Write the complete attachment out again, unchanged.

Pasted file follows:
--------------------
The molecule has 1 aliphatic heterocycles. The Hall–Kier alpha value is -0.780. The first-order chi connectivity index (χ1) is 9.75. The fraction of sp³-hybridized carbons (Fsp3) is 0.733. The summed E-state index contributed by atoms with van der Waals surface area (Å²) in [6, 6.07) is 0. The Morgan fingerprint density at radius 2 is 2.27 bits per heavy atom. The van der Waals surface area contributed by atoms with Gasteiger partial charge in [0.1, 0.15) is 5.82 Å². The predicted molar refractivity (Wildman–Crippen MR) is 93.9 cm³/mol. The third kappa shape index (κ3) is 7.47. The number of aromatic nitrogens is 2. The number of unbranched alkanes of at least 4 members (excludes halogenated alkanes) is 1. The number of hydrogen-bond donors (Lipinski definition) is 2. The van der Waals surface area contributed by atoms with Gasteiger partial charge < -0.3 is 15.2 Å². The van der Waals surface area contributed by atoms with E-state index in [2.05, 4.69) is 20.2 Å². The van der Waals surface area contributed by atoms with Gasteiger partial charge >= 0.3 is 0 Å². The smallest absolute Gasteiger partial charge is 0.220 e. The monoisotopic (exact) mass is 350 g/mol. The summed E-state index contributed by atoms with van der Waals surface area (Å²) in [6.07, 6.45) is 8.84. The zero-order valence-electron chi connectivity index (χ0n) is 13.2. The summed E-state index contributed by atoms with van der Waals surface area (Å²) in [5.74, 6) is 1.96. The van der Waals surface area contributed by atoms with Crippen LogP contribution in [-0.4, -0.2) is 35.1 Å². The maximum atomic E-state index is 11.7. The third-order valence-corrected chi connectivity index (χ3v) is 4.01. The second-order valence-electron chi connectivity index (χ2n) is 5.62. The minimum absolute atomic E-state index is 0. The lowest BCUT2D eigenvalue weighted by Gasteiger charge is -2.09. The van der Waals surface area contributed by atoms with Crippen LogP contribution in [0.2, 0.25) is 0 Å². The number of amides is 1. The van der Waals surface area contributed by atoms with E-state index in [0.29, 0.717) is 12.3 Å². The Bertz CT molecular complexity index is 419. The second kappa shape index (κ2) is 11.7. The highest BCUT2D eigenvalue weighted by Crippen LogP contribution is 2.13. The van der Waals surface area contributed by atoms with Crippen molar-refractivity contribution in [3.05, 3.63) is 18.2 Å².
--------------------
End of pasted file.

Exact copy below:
The molecule has 1 aliphatic heterocycles. The Hall–Kier alpha value is -0.780. The first-order chi connectivity index (χ1) is 9.75. The fraction of sp³-hybridized carbons (Fsp3) is 0.733. The summed E-state index contributed by atoms with van der Waals surface area (Å²) in [6, 6.07) is 0. The Morgan fingerprint density at radius 2 is 2.27 bits per heavy atom. The van der Waals surface area contributed by atoms with Gasteiger partial charge in [0.1, 0.15) is 5.82 Å². The predicted molar refractivity (Wildman–Crippen MR) is 93.9 cm³/mol. The third kappa shape index (κ3) is 7.47. The number of aromatic nitrogens is 2. The number of unbranched alkanes of at least 4 members (excludes halogenated alkanes) is 1. The number of hydrogen-bond donors (Lipinski definition) is 2. The van der Waals surface area contributed by atoms with Gasteiger partial charge < -0.3 is 15.2 Å². The van der Waals surface area contributed by atoms with E-state index in [2.05, 4.69) is 20.2 Å². The van der Waals surface area contributed by atoms with Gasteiger partial charge >= 0.3 is 0 Å². The smallest absolute Gasteiger partial charge is 0.220 e. The monoisotopic (exact) mass is 350 g/mol. The summed E-state index contributed by atoms with van der Waals surface area (Å²) in [6.07, 6.45) is 8.84. The zero-order valence-electron chi connectivity index (χ0n) is 13.2. The summed E-state index contributed by atoms with van der Waals surface area (Å²) in [5.74, 6) is 1.96. The van der Waals surface area contributed by atoms with Crippen LogP contribution in [-0.4, -0.2) is 35.1 Å². The maximum atomic E-state index is 11.7. The third-order valence-corrected chi connectivity index (χ3v) is 4.01. The second-order valence-electron chi connectivity index (χ2n) is 5.62. The minimum absolute atomic E-state index is 0. The lowest BCUT2D eigenvalue weighted by Gasteiger charge is -2.09. The van der Waals surface area contributed by atoms with Crippen LogP contribution in [0.2, 0.25) is 0 Å². The number of amides is 1. The van der Waals surface area contributed by atoms with E-state index in [0.29, 0.717) is 12.3 Å². The Bertz CT molecular complexity index is 419. The second kappa shape index (κ2) is 11.7. The highest BCUT2D eigenvalue weighted by Crippen LogP contribution is 2.13. The van der Waals surface area contributed by atoms with Crippen molar-refractivity contribution in [3.05, 3.63) is 18.2 Å².